Strives to please.  The submissive who does well at obeying and serving is likely to be pleasing, but still there are things that can be taught.  The good submissive has a certain mindset, and that mindset can be learned, and practiced.

Part 3, soon.

The Question That Won't Go Away, Part 1

   Many times over the life of this blog I've thought and written about the question of whether there is any real "standard" for D/s, or is it completely roll-your-own, based on the unique relationship between a Dom/me and a sub(s)?

   My experience tells Me it's the latter, especially lately.  But in My heart of hearts I want there to be a standard.  If there is a standard, there is an objective way to tell good from bad, and a common basis for discussion.  If everyone's experience is equally relevant and completely anecdotal, then there is, logically, no point in writing/thinking about D/s.

  But every time I try to establish that there is a standard, I end up more or less proving the opposite.  But perhaps the investigation of the question can be its own reward.

   Lately I've been looking at the tumblr pages of many subs and Dom/mes.  And while I can't claim to have looked at them all, or even most, perhaps, and the usual disclaimers always apply, there are a few conclusions I come to.

     1.  D/s is almost completely a private activity.  To the extent that there was a D/s scene, it seems to have faded, at least from the notice or experience of people who create D/s tumblrs.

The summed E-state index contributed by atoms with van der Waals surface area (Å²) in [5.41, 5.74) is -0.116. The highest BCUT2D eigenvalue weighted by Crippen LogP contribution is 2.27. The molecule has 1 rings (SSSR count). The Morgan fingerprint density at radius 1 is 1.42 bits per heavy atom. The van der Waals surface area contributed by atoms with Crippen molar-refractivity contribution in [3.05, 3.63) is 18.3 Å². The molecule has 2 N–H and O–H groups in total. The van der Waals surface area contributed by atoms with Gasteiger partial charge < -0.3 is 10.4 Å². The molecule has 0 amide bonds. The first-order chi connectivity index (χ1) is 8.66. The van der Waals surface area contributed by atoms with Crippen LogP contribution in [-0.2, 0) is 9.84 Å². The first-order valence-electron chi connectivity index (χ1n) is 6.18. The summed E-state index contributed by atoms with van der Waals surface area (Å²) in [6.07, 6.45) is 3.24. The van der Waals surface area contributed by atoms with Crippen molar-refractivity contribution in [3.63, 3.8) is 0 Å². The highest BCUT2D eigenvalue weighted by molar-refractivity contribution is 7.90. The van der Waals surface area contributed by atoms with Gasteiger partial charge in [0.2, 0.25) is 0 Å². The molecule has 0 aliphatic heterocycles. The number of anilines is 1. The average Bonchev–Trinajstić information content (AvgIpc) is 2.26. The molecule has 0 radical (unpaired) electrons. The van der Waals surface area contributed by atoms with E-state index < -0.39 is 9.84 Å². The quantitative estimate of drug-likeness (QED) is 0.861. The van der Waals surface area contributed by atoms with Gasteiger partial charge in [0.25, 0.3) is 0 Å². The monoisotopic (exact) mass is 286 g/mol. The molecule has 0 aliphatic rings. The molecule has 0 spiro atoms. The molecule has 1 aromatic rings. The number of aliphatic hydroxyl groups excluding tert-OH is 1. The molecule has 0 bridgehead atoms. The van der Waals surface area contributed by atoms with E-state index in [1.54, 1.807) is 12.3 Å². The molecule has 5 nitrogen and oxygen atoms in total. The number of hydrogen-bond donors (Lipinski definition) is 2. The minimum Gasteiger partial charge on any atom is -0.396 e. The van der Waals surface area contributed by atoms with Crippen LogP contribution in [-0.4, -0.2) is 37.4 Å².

2.  Few submissives are universally submissive.  Rather, they are submissive to One.  This demarcation extends to online interactions.
     3.  There is little discussion of the emotional aspects of D/s;  the sexual is much more heavily stressed.
     4.  There is a general lack of critical thinking about any aspect of D/s.

      Assuming that the above are even somewhat correct, they all mitigate in favor of the idea that D/s is a completely unique activity, based on each couple's (or group's, in poly situations) desires.  And if that's the case, the question certainly can be posed -- what's wrong with that?  If that's the way it is, then that's the way it is.

     The short answer is that nothing's wrong with it.  If it's a fact, then to argue against it is to be angry at the sun for setting, as the poem goes.

     The long answer is that if it's not 100% a fact, then something valuable is to be gained by identifying those things might be applicable to most or all situations.

     Part 2 to follow, shortly.